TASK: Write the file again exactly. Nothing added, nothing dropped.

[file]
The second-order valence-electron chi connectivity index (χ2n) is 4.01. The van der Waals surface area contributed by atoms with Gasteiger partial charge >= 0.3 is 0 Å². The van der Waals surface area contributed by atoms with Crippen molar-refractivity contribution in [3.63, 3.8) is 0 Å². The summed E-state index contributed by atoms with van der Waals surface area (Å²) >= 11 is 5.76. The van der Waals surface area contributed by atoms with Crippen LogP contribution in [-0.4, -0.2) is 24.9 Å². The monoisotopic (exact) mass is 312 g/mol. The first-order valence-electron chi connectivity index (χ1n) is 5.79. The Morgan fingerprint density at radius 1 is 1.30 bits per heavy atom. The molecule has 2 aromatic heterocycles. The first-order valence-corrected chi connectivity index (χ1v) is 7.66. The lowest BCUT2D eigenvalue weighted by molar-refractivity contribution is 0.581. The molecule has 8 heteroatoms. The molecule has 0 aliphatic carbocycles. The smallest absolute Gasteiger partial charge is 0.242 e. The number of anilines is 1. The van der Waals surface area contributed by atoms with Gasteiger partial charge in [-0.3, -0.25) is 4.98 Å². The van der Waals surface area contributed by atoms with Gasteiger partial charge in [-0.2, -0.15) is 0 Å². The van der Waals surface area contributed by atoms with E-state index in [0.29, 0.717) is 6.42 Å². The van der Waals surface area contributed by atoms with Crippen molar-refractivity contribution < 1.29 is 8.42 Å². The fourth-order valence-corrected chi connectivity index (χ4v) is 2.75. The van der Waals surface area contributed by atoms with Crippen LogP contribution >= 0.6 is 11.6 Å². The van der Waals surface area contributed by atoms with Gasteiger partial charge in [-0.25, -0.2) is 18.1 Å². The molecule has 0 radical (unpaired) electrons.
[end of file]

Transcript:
The second-order valence-electron chi connectivity index (χ2n) is 4.01. The van der Waals surface area contributed by atoms with Gasteiger partial charge >= 0.3 is 0 Å². The van der Waals surface area contributed by atoms with Crippen molar-refractivity contribution in [3.63, 3.8) is 0 Å². The summed E-state index contributed by atoms with van der Waals surface area (Å²) >= 11 is 5.76. The van der Waals surface area contributed by atoms with Crippen LogP contribution in [-0.4, -0.2) is 24.9 Å². The monoisotopic (exact) mass is 312 g/mol. The first-order valence-electron chi connectivity index (χ1n) is 5.79. The Morgan fingerprint density at radius 1 is 1.30 bits per heavy atom. The molecule has 2 aromatic heterocycles. The first-order valence-corrected chi connectivity index (χ1v) is 7.66. The lowest BCUT2D eigenvalue weighted by molar-refractivity contribution is 0.581. The molecule has 8 heteroatoms. The molecule has 0 aliphatic carbocycles. The smallest absolute Gasteiger partial charge is 0.242 e. The number of anilines is 1. The van der Waals surface area contributed by atoms with Gasteiger partial charge in [-0.3, -0.25) is 4.98 Å². The van der Waals surface area contributed by atoms with Gasteiger partial charge in [-0.2, -0.15) is 0 Å². The van der Waals surface area contributed by atoms with E-state index in [0.29, 0.717) is 6.42 Å². The van der Waals surface area contributed by atoms with Crippen molar-refractivity contribution < 1.29 is 8.42 Å². The fourth-order valence-corrected chi connectivity index (χ4v) is 2.75. The van der Waals surface area contributed by atoms with Crippen LogP contribution >= 0.6 is 11.6 Å². The van der Waals surface area contributed by atoms with Gasteiger partial charge in [-0.25, -0.2) is 18.1 Å². The molecule has 0 radical (unpaired) electrons.